• The mean does not denote the sample size. Hence two samples with the same mean can have a different sample size. On the other hand, this difference in the sample size would lead to variation.
Samples having the same mean have differed in variances. This statement can be shown using the following example:
Let us consider two samples that show the body weights of new born puppies.
Sample A: 5, 6, 4, 10, 12, 14, 18
Sample B: 5, 3, 9, 12, 14, 16
Mean of sample A:
Mean of sample B:
Let us calculate the standard deviation of each sample.
Sample A is shown in the following table:
Therefore, we have
Sample B is shown in the following table:
Thus, we have
Sample A and sample B have the same mean, but they show a difference in the standard deviation, which is a measure of variation.
Thus, two samples showing similarity in the mean can differ in their variances measurement.
As per the favorable conditions required for the C 3 plants, CO 2 is an important factor. Thus, 200 ppm or more is the required concentration of carbon dioxide in the atmosphere for the survival of C 3 plants. On the other hand, C 4 plants can survive in a smaller concentration of carbon dioxide. C 4 plants lose less water, as they open a smaller amount of stomata at a time for this purpose. Thus, carbon dioxide is considered as a heat-trapping green house gas, and an increase in carbon dioxide would directly increase the atmospheric temperature. The increased temperature does not favor C 3 plants, so this would affect their photosynthetic ability.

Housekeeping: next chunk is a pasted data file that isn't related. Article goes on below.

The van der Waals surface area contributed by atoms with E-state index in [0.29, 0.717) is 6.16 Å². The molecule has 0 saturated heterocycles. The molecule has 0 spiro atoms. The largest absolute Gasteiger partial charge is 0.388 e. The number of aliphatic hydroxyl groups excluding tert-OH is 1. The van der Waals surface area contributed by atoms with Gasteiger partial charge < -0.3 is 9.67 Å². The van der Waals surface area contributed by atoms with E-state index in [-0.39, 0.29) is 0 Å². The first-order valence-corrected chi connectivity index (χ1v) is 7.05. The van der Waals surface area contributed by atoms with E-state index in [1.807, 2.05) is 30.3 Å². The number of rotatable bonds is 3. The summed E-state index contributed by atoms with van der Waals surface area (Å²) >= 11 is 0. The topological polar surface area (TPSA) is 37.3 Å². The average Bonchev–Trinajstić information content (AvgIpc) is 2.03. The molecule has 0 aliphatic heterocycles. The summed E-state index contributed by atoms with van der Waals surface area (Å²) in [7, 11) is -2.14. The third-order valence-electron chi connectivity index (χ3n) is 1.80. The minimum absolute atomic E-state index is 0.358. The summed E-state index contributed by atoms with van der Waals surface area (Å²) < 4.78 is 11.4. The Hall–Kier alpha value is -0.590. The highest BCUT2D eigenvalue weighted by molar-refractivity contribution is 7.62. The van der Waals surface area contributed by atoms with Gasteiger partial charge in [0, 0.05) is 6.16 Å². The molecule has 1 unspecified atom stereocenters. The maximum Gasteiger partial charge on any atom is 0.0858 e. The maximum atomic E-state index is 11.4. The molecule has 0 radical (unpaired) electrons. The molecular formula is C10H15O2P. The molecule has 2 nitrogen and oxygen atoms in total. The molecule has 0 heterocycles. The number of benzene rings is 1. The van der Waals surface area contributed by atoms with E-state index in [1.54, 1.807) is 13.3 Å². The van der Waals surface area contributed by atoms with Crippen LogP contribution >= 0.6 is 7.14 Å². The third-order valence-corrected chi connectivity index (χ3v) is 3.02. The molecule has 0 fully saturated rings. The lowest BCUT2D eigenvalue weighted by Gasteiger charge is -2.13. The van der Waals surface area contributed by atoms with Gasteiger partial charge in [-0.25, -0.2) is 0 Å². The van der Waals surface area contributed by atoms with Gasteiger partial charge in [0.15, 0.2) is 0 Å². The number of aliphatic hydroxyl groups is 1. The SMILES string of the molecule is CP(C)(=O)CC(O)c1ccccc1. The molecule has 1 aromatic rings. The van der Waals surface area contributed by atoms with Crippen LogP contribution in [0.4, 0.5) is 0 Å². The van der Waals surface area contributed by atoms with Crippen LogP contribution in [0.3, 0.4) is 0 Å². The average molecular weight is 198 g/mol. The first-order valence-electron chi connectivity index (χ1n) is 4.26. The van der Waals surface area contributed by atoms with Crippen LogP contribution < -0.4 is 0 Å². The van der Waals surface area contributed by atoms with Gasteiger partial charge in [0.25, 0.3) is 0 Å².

When the atmospheric temperature increases, the water in the atmosphere is evaporated and the climate becomes dry. This results in increased transpiration, and soon the plant loses its water content up to a great extent. As a result, the stomata are closed in order to shut down the water loss. The water loss in C 3 plants is about 380-900 g of tissue produced. This leads to blockage in carbon dioxide uptake, as the stomatal opening is the only route. Both C 3 pathways and photosynthesis are shut down as a consequence.
This does not happen in C 4 plants, as they absorb sufficient carbon dioxide by opening fewer stomata. Hence, the loss of water is only 250-300 g per gram of tissue produced.
The following advantages are catered by C 4 plants when the carbon dioxide concentrations are low:
• C 4 plants avoid photorespiration, which is mediated by Rubisco and leads to the loss of carbon. This usually happens in C 3 plants when an increased temperature leads to stomatal closing and the scarcity of carbon dioxide, but such a process is completely avoided in C4 plants.
• Carbon dioxide is fixed in the regions of the leaf, where it occurs in high concentrations. This is done during the availability. Later, this carbon dioxide is converted to oxaloacetate in the cytoplasm. Hence, the scarcity doesn't stop the reaction.
If the increase in carbon dioxide in the atmosphere gradually progresses, the day would not be far when carbon dioxide concentration would increase far more than the tolerable amount by plants. This type of change in the environment would reduce the number of C 3 plants, and C 4 plants would increase in number. The reason for this would be the adaptation in C 4 plants for survival for increased carbon dioxide, which would be accompanied by a temperature increase, as carbon dioxide is a greenhouse gas.